The Ending of Eras rarely coincides precisely with some human-imposed calendrical dating system. And those who live through them are rarely possessed of the clarity that that is what is occurring – at least, not until the rear-view mirror is far enough away from the events in question to invoke some measure of clarity through retrospectives en-aided and availed through temporal distance.
I don’t know that Hunter S. Thompson actually said that the Sixties came to an end with the riots in 1968 at that year’s Democratic National Convention in Chicago (certainly, he explicitly posited the Ali vs Frazier fight in 1971 in such terms), but between that and how he described the Rolling Stones concert at Altamont in December of 1969 – “where the sharks finally came home to roost” – we have just such an epochal-transiting event.
A place where, to quote Thompson again, we can perceive a “high-water mark – that place where the wave finally broke and rolled back.”
Such it was, I suspect, for The Nineties – and the vibe of penchant promise for what the New Millennium and Y2K excitement-as-an-ethos was meant to mean.
Francis Fukuyama’s “End of History” concept is often mis-invoked by those looking for an easy point-score. He didn’t mean that ‘history’ in the sense of noteworthy events was at a permanent ending following the cessation of overt hostilities in the Cold War and the seeming triumph of the West over its major ‘competitor.
However, his central thesis that the Hegelian procession of history was at an end, and Liberal Democracy had ‘won’ … well, those planes going into those towers most certainly marked the ‘Wave of History’ breaking most messily upon New York, upon America and in a way the Liberal West itself.
And what rolled out with the tide was a faux-‘Innocence’ (much talked about, very rarely actually demonstrated prior to this point), various commitments to Liberty in any but the rhetorical sense, as well as the comfortable satiation of having been “the only game in town” and untouchable as the summation of a Whiggian conception of history.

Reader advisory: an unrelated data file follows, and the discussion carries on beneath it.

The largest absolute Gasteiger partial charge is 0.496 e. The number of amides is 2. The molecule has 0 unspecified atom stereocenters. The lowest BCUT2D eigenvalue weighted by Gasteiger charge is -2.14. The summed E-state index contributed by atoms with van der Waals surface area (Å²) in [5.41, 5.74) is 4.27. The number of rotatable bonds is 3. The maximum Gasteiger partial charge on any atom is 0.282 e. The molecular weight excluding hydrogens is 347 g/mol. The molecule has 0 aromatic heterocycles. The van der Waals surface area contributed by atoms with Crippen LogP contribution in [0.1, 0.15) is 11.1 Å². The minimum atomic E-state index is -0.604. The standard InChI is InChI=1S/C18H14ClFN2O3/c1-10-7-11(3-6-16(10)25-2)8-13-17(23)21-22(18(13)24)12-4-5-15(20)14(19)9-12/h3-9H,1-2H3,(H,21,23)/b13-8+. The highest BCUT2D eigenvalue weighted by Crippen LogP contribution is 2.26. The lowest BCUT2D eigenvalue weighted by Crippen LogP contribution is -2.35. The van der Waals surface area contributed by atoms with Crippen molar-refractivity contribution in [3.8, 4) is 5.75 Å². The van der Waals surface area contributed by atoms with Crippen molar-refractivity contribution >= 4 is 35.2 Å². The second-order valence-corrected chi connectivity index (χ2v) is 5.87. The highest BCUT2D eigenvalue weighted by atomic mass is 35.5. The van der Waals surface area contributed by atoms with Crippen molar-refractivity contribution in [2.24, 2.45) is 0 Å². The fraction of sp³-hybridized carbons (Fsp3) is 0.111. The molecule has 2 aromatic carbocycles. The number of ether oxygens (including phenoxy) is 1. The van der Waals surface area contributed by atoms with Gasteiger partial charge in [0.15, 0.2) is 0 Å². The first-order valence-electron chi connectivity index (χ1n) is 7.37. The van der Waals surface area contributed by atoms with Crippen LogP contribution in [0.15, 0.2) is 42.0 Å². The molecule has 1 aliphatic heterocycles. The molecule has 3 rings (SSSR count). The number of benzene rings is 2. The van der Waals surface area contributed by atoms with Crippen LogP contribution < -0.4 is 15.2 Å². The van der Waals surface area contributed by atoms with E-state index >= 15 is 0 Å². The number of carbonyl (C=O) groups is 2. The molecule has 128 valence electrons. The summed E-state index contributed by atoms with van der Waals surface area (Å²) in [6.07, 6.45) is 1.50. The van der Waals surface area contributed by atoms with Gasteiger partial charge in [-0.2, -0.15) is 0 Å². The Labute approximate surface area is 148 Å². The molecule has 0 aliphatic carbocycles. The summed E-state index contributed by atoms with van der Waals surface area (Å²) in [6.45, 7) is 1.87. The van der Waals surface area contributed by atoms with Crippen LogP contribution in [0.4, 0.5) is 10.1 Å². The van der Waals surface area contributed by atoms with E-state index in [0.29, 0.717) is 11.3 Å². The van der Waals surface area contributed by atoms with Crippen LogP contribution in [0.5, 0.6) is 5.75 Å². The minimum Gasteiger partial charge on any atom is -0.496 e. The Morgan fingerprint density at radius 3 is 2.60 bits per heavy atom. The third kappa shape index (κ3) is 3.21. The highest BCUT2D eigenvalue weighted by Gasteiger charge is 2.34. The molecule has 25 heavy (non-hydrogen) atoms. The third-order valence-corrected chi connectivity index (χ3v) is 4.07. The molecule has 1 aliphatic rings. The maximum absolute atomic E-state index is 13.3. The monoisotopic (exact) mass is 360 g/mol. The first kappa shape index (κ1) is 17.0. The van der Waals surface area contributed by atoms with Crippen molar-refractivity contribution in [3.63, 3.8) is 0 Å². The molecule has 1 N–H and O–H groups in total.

In its place?
Not just the specter of Terrorism (which was, after all, not at all a new phenomenon) – but of Terror Laws. Not just armed Interventions – humanitarian or otherwise in other countries (again, not at all a new phenomenon … the USSR had been intervened in Afghanistan only twelve years before) – but a seeming restoration of the kinds of … blatantly self-interested neo-colonial conquests as applies the War in Iraq which seemed more a relic of the 1800s than the 1980s.
Speaking of the 1980s – if that was ‘Morning In America’ (and, via extension, for the West overarching), per Ronald Reagan’s campaign rhetoric upon the subject as of 1979 … then the 1990s were its noon-day Zenith and the early 00s , the so-called “Noughties” (an interesting pun in light of the flagrant disregard for international law which eventuated at this point – the flagrancy rather than the disregard being the truly novel feature) a sort of premature Twilight.
Yet what blotted things out was not, I do not think, clouds of ash and debris from a financial center burning one mid-week morning in New York. But rather, the human actions, the state-level actions, undertaken in – not always unnecessary – trenchant response.
Just prior to the outbreak of the First World War, then-British Foreign Secretary, Sir Edward Grey, uttered the immortal words in succinct summation of the situation:
“The lamps are going out all over Europe, we shall not see them lit again in our life-time.”
That chilly morning in mid-September, 2001, which everybody seemingly recalls where they were upon … we witnessed something similar, I think.
And as the ensuing events over the next twenty years have demonstrated – in that dark, it’s back to Business as Usual and History ‘Pon The March.
Messy, Bloody, Confused, Telos-Less History.